Brienne and the Hound very nearly battle to the death, and Arya sets off for Braavos, hoping to reunite with Jaqen H'ghar. But the bulk of the episode focuses on Tyrion, who had been framed for the murder of the hateful King Joffrey. Tyrion is freed from his holding cell by his older brother, Jaime. He then goes on to find that his former lover, Shae, has become intimate with his father, and is forced to murder her after she tries to kill him first. He then enacts the ultimate act of revenge against his father, brutally killing Tywin with an arrow while the older man sits on the toilet.
The seventh season of Game of Thrones, while not as hotly contested as the series eighth and final one, is certainly one of the series' more controversial. However, there's no denying that the final episode of the season, "The Dragon and the Wolf," is one of the finest episodes of television that the series ever produced. While there's a whole separate debate to be had about whether their romance was ever believable or necessary, the episode finds Jon and Daenerys officially consummating their fateful romance.
The Northern kingdom attempt and fail to convince Queen Cersei of the threat of the Night King and the Army of the Dead, leading Jaime to abandon his sister at last and ride North to serve in the fight against the dead. The long-teased conflict between sisters Sansa and Arya is revealed to have been a ruse, which allows them to turn the tables on the duplicitous Littlefinger and execute the political animal. But the most significant reveal of them all comes in the confirmation that Jon Snow was never Ned Stark's bastard after all. He is, instead, Aegon Targaryen, son of Rhaegar Targaryen and Lyanna Stark, and the rightful heir to the Iron Throne.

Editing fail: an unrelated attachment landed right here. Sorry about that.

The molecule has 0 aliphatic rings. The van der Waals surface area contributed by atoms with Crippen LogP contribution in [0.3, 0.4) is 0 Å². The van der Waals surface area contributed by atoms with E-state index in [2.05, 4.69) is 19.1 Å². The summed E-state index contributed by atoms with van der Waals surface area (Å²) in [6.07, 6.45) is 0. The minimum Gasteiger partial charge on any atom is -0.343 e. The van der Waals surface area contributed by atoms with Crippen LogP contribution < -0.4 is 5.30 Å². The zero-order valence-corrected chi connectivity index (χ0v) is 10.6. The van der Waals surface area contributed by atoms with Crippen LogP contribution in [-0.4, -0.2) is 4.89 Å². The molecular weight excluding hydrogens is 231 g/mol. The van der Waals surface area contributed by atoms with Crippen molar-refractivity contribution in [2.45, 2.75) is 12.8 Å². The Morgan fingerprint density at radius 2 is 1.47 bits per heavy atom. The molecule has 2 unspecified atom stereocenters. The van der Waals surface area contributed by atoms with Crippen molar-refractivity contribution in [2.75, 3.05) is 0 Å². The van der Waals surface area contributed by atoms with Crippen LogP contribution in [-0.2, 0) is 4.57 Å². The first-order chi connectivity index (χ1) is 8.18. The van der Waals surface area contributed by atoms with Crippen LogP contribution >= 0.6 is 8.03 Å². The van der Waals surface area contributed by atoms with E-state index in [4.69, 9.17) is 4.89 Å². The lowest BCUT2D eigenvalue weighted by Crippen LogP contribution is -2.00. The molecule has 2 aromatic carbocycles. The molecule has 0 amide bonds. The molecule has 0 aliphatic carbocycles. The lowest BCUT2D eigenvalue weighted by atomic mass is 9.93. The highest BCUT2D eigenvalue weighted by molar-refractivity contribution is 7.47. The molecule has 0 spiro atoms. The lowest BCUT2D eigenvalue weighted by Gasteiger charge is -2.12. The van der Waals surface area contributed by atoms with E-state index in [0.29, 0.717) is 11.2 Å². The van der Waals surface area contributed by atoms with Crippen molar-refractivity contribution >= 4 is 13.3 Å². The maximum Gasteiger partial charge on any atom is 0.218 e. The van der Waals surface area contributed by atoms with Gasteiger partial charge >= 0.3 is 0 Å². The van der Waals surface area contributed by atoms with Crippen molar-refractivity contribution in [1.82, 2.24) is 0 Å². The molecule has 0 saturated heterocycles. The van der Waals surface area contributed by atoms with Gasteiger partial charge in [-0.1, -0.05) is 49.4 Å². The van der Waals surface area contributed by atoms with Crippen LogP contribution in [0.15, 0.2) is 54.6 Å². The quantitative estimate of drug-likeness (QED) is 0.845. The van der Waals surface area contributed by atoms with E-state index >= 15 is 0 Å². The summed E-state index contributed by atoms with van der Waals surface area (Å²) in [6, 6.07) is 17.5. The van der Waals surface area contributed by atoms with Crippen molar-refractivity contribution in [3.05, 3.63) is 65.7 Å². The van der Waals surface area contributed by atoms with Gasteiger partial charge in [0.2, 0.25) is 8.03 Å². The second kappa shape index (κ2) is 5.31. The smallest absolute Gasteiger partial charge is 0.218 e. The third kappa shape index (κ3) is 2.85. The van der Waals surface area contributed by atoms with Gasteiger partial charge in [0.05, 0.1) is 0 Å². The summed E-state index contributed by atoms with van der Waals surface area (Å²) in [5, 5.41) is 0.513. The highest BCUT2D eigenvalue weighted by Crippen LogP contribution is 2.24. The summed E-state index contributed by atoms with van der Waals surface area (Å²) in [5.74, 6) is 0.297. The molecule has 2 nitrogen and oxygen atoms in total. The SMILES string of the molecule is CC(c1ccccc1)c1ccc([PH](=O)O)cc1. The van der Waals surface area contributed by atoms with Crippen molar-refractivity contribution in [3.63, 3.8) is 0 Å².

Like many season finale episodes before it, the sixth season finale "The Winds of Winter" is tasked with navigating the aftermath of an intense, gory battle - in this case, the Battle of the Bastards. But before it can deal with what happens in the North, the episode has much more ground it needs to cover, and it does so masterfully.
Arya finally enacts revenge against Walder Frey for the Red Wedding, killing his sons and feeding them to him in a pie, before she slits his throat. Cersei assassinates the entirety of the Faith by blowing up the Sept of Baelor with Wildfire. Tommen commits suicide, and Cersei is named Queen of the Seven Kingdoms. Daenerys and her many allies begin to travel to Westeros, hoping to reclaim Dragonstone, and then the Seven Kingdoms themselves. With the Starks finally regaining control of Winterfell, Jon Snow is named the new King in the North, attaining yet another leadership position he's never really wanted.